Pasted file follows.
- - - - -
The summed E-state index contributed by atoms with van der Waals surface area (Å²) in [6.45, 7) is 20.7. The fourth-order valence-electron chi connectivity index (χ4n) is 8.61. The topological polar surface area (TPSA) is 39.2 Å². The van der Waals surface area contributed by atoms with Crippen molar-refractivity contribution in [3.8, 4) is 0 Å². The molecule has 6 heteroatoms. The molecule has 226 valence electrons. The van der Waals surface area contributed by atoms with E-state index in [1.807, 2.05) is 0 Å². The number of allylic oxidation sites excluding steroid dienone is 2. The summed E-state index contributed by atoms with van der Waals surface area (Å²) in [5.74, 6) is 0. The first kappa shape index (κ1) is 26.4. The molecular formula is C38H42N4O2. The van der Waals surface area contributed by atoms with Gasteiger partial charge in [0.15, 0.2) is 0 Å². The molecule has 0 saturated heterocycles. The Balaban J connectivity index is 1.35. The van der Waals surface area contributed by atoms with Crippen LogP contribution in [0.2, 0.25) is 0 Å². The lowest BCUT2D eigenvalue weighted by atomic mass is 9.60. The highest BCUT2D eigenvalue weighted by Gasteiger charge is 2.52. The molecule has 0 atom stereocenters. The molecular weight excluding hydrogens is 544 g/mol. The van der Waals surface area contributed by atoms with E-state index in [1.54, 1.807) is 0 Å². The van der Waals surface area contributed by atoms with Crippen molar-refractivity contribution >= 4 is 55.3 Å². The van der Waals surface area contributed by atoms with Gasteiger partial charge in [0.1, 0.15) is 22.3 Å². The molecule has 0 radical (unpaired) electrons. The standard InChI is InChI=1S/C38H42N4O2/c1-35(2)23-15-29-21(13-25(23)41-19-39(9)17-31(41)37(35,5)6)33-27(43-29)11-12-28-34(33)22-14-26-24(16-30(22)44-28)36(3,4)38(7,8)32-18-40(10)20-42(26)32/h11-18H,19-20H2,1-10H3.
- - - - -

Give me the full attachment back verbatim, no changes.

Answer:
The summed E-state index contributed by atoms with van der Waals surface area (Å²) in [6.45, 7) is 20.7. The fourth-order valence-electron chi connectivity index (χ4n) is 8.61. The topological polar surface area (TPSA) is 39.2 Å². The van der Waals surface area contributed by atoms with Crippen molar-refractivity contribution in [3.8, 4) is 0 Å². The molecule has 6 heteroatoms. The molecule has 226 valence electrons. The van der Waals surface area contributed by atoms with E-state index in [1.807, 2.05) is 0 Å². The number of allylic oxidation sites excluding steroid dienone is 2. The summed E-state index contributed by atoms with van der Waals surface area (Å²) in [5.74, 6) is 0. The first kappa shape index (κ1) is 26.4. The molecular formula is C38H42N4O2. The van der Waals surface area contributed by atoms with Gasteiger partial charge in [0.15, 0.2) is 0 Å². The molecule has 0 saturated heterocycles. The Balaban J connectivity index is 1.35. The van der Waals surface area contributed by atoms with Crippen LogP contribution in [0.2, 0.25) is 0 Å². The lowest BCUT2D eigenvalue weighted by atomic mass is 9.60. The highest BCUT2D eigenvalue weighted by Gasteiger charge is 2.52. The molecule has 0 atom stereocenters. The molecular weight excluding hydrogens is 544 g/mol. The van der Waals surface area contributed by atoms with E-state index in [1.54, 1.807) is 0 Å². The van der Waals surface area contributed by atoms with Crippen molar-refractivity contribution >= 4 is 55.3 Å². The van der Waals surface area contributed by atoms with Gasteiger partial charge in [0.1, 0.15) is 22.3 Å². The molecule has 0 radical (unpaired) electrons. The standard InChI is InChI=1S/C38H42N4O2/c1-35(2)23-15-29-21(13-25(23)41-19-39(9)17-31(41)37(35,5)6)33-27(43-29)11-12-28-34(33)22-14-26-24(16-30(22)44-28)36(3,4)38(7,8)32-18-40(10)20-42(26)32/h11-18H,19-20H2,1-10H3.